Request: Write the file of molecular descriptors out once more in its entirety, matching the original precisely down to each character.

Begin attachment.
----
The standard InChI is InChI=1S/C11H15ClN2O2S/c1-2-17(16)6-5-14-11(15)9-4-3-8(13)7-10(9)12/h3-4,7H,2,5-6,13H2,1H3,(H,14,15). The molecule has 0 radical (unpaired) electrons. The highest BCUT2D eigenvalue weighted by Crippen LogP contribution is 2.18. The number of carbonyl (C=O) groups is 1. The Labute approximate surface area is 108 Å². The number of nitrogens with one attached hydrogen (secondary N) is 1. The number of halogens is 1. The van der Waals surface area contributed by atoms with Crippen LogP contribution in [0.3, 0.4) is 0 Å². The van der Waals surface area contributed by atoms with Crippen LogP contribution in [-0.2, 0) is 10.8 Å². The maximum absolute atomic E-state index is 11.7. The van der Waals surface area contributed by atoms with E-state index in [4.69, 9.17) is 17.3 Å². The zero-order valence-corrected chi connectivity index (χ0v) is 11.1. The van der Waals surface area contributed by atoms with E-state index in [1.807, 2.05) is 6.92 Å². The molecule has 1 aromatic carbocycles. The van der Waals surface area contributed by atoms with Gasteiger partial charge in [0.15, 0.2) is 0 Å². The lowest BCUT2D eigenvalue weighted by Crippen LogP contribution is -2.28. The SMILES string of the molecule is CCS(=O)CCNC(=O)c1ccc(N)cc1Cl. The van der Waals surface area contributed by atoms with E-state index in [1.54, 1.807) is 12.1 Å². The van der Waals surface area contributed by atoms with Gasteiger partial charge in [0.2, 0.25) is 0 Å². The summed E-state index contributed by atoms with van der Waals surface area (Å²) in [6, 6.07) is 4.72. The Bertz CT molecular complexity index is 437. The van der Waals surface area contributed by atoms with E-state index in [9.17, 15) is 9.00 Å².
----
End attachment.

The standard InChI is InChI=1S/C11H15ClN2O2S/c1-2-17(16)6-5-14-11(15)9-4-3-8(13)7-10(9)12/h3-4,7H,2,5-6,13H2,1H3,(H,14,15). The molecule has 0 radical (unpaired) electrons. The highest BCUT2D eigenvalue weighted by Crippen LogP contribution is 2.18. The number of carbonyl (C=O) groups is 1. The Labute approximate surface area is 108 Å². The number of nitrogens with one attached hydrogen (secondary N) is 1. The number of halogens is 1. The van der Waals surface area contributed by atoms with Crippen LogP contribution in [0.3, 0.4) is 0 Å². The van der Waals surface area contributed by atoms with Crippen LogP contribution in [-0.2, 0) is 10.8 Å². The maximum absolute atomic E-state index is 11.7. The van der Waals surface area contributed by atoms with E-state index in [4.69, 9.17) is 17.3 Å². The zero-order valence-corrected chi connectivity index (χ0v) is 11.1. The van der Waals surface area contributed by atoms with E-state index in [1.807, 2.05) is 6.92 Å². The molecule has 1 aromatic carbocycles. The van der Waals surface area contributed by atoms with Gasteiger partial charge in [0.15, 0.2) is 0 Å². The lowest BCUT2D eigenvalue weighted by Crippen LogP contribution is -2.28. The SMILES string of the molecule is CCS(=O)CCNC(=O)c1ccc(N)cc1Cl. The van der Waals surface area contributed by atoms with E-state index in [1.54, 1.807) is 12.1 Å². The van der Waals surface area contributed by atoms with Gasteiger partial charge in [0.2, 0.25) is 0 Å². The summed E-state index contributed by atoms with van der Waals surface area (Å²) in [6, 6.07) is 4.72. The Bertz CT molecular complexity index is 437. The van der Waals surface area contributed by atoms with E-state index in [9.17, 15) is 9.00 Å².